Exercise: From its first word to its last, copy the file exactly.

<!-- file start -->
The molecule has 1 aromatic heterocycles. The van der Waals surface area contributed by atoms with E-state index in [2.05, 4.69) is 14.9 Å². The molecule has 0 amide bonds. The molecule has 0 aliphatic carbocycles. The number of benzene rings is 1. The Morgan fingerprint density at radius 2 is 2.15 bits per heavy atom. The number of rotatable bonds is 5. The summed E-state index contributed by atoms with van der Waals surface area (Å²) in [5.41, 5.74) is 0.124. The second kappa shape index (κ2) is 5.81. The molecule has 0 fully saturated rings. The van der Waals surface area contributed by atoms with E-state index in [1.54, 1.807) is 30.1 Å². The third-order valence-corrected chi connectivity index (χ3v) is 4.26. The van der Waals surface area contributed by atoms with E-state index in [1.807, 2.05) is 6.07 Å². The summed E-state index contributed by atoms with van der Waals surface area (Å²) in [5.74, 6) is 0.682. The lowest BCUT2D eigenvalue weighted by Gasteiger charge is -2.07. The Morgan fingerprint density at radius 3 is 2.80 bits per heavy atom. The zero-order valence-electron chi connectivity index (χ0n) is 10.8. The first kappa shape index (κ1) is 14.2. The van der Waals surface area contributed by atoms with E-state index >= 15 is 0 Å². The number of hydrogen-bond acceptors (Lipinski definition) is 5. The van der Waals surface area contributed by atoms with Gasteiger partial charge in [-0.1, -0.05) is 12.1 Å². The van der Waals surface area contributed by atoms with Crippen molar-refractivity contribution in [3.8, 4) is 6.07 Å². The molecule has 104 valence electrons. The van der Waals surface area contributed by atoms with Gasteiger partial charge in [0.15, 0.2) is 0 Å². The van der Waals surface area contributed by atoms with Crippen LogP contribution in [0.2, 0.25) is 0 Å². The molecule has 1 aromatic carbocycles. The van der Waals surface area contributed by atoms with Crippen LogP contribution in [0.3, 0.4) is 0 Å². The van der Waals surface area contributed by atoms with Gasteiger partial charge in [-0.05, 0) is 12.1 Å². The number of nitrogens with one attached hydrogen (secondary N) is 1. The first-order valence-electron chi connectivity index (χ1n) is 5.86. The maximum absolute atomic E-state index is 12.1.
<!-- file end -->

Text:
The molecule has 1 aromatic heterocycles. The van der Waals surface area contributed by atoms with E-state index in [2.05, 4.69) is 14.9 Å². The molecule has 0 amide bonds. The molecule has 0 aliphatic carbocycles. The number of benzene rings is 1. The Morgan fingerprint density at radius 2 is 2.15 bits per heavy atom. The number of rotatable bonds is 5. The summed E-state index contributed by atoms with van der Waals surface area (Å²) in [5.41, 5.74) is 0.124. The second kappa shape index (κ2) is 5.81. The molecule has 0 fully saturated rings. The van der Waals surface area contributed by atoms with E-state index in [1.54, 1.807) is 30.1 Å². The third-order valence-corrected chi connectivity index (χ3v) is 4.26. The van der Waals surface area contributed by atoms with E-state index in [1.807, 2.05) is 6.07 Å². The summed E-state index contributed by atoms with van der Waals surface area (Å²) in [5.74, 6) is 0.682. The lowest BCUT2D eigenvalue weighted by Gasteiger charge is -2.07. The Morgan fingerprint density at radius 3 is 2.80 bits per heavy atom. The zero-order valence-electron chi connectivity index (χ0n) is 10.8. The first kappa shape index (κ1) is 14.2. The van der Waals surface area contributed by atoms with E-state index >= 15 is 0 Å². The number of hydrogen-bond acceptors (Lipinski definition) is 5. The van der Waals surface area contributed by atoms with Gasteiger partial charge in [-0.1, -0.05) is 12.1 Å². The van der Waals surface area contributed by atoms with Crippen molar-refractivity contribution in [3.8, 4) is 6.07 Å². The molecule has 104 valence electrons. The van der Waals surface area contributed by atoms with Gasteiger partial charge in [0.15, 0.2) is 0 Å². The van der Waals surface area contributed by atoms with Crippen LogP contribution in [0.2, 0.25) is 0 Å². The molecule has 1 aromatic carbocycles. The van der Waals surface area contributed by atoms with Crippen LogP contribution in [0.3, 0.4) is 0 Å². The van der Waals surface area contributed by atoms with Gasteiger partial charge in [-0.05, 0) is 12.1 Å². The number of nitrogens with one attached hydrogen (secondary N) is 1. The first-order valence-electron chi connectivity index (χ1n) is 5.86. The maximum absolute atomic E-state index is 12.1.